Political Aspirations - A New Political Movement

But Trump does not stop at this portrayal, of him being the solution to every single problem the nation and its people face. He describes his candidacy as “far more than a campaign – we are all involved in a great political movement…greatest in the history of our country”. While this movement is vaguely defined, clues may be found in the January 6 Capitol Attack – large-scale mobilisation of the masses and impassioned, bottom-up violence when the situation demands for it.


Revolutionary movements, too, have been a convenient toolkit in the totalitarian repertoire – in fact their employment is what distinguishes totalitarian leaders from autocratic ones. Whereas strongman leaders say, “I alone can fix it!” and encourage apathy or obedience of the common man to maintain a regime, totalitarian figures engage the masses and mobilise them to participate in revolutionising the status quo and “reform” society.


For instance, Mao leveraged the student militias (known as the ‘Red Guards’) to carry out the Cultural Revolution, mobilizing them based on purging the “impure” elements of Chinese society and “reviving” the revolutionary spirit of the civil war. Hitler created the ‘Hitler Youth’, to reshape the nation’s youngest generation into one that conforms with the Nazi ideology. He concurrently incited the Hitler Youth (and the wider population) against the Jews which he labeled as “parasitic Jews” that needed to be “eradicated”. Intrinsic similarities may be observed here: the use of a forceful purge to achieve reform, and a dehumanizing narrative to wash down feelings of cruelty and guilt by perpetrators of violence. Coincidentally, both elements may be easily identified in Trump’s employment of spiteful, revolutionary language when he promises to “root out the communists, Marxists … that live like vermin within the confines of our country”.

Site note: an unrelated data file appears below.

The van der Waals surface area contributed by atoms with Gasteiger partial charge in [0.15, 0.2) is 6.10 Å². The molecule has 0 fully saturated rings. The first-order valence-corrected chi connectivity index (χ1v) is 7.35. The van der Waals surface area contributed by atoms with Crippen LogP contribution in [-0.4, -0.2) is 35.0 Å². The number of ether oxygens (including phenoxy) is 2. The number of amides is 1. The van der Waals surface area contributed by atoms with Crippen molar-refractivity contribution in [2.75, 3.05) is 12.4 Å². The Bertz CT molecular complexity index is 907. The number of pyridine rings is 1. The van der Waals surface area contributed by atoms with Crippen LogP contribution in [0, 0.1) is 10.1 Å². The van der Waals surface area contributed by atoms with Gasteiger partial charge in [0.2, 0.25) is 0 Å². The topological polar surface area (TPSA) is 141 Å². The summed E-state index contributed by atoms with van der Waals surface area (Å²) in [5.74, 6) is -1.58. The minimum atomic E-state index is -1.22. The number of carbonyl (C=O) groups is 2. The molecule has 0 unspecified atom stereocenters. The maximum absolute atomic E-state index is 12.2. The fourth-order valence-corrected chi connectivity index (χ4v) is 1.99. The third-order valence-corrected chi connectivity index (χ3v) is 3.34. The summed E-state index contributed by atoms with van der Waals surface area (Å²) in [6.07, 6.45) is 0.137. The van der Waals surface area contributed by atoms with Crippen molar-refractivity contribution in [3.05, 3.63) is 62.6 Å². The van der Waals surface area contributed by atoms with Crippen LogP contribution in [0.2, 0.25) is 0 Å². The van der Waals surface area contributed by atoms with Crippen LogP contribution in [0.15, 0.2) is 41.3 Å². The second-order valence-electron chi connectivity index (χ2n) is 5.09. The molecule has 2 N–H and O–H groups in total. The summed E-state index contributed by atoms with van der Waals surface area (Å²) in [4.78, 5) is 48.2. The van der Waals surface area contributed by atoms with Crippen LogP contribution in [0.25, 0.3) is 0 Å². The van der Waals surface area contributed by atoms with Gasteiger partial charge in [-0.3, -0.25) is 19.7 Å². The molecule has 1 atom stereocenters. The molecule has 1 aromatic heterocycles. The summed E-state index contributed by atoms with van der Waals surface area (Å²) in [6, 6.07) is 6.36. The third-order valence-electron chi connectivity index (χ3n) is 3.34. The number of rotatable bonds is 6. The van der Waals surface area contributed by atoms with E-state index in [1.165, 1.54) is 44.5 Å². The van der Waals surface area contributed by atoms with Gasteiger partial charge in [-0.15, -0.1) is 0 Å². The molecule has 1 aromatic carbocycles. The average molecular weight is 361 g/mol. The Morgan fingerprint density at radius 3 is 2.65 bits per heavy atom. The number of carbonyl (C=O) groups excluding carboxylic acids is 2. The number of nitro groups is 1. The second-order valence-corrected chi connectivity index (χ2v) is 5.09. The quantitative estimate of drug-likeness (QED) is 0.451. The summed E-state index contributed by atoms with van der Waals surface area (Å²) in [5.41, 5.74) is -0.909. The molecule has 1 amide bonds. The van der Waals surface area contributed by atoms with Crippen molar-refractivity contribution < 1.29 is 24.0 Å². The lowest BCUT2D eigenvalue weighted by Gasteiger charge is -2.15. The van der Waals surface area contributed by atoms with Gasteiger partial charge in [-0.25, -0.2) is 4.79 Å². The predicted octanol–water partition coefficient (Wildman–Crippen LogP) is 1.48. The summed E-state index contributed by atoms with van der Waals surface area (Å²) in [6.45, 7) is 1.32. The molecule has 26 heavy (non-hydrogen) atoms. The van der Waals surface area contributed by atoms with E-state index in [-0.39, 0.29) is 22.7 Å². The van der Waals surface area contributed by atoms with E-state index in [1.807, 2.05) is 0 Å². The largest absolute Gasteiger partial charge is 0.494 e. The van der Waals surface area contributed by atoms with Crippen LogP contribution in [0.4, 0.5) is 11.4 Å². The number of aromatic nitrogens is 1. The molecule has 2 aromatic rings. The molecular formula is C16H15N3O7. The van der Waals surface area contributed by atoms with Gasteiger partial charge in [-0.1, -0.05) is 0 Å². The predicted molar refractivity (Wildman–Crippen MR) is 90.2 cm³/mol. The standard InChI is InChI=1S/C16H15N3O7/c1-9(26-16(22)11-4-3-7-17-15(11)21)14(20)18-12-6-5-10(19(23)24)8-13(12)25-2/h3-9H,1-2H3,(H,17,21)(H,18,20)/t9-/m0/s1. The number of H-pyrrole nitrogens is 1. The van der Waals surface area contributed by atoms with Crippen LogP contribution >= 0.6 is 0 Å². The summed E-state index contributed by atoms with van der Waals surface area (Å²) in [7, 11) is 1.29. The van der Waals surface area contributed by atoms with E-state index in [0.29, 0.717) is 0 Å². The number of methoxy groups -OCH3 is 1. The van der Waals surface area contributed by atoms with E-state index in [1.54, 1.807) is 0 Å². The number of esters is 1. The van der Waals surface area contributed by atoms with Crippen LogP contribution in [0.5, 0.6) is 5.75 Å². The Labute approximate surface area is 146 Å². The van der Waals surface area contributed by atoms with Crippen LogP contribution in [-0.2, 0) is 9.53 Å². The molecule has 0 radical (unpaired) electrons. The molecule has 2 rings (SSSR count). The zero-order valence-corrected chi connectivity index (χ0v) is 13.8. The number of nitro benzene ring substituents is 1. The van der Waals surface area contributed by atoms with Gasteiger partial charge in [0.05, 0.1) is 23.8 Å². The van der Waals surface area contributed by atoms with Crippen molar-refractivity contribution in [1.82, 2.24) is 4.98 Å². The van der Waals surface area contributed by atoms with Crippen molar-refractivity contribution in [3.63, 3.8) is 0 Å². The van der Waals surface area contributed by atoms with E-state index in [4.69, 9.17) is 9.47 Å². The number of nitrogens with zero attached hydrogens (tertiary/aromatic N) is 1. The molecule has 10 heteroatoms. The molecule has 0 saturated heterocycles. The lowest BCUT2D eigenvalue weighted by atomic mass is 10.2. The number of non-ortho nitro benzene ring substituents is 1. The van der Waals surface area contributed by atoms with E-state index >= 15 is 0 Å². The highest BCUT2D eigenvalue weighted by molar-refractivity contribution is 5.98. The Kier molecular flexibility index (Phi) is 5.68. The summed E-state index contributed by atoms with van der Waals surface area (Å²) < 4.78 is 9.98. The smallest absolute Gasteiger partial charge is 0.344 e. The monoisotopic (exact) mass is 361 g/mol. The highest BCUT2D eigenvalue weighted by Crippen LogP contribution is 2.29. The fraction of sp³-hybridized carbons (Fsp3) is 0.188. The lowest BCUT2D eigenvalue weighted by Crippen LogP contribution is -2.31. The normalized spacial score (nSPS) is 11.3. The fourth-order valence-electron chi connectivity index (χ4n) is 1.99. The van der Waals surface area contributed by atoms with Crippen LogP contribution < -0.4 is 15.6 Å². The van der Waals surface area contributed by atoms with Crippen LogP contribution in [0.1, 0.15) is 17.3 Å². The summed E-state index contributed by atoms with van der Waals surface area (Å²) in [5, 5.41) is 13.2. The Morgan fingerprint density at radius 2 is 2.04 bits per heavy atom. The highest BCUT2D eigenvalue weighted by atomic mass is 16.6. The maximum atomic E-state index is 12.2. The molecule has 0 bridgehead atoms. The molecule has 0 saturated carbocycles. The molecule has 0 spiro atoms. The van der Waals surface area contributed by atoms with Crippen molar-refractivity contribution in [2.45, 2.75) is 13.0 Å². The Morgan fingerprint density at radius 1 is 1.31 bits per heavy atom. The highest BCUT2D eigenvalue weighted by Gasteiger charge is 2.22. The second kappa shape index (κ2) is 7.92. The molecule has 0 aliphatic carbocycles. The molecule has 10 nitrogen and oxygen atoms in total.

Has Trump devolved into a true totalitarian in spirit? Or at the very least, has Trump’s recent campaign been inspired by the strategies employed by historical totalitarians? While linkages may be clearly drawn, and signs of similarities are apparent, it remains to be seen whether a deeper, intentional malice indeed exists - based on a few election speeches and campaign framing. One could make a convincing argument that Trump had simply gone overboard with his sensationalist rhetoric. Besides, checks and balances within the US constitution would never grant Trump the power of a totalitarian even in the event he is elected; talk is cheap without the backing of power. However, more in-depth analysis into the totalitarian elements and resemblances of Trump’s campaign remains meaningful. At its worst, it is an intellectually stimulating pursuit involving the guessing of Trump’s political ambitions. At its best, it would provide insights regarding the state of American democracy and the political appetites of the American public.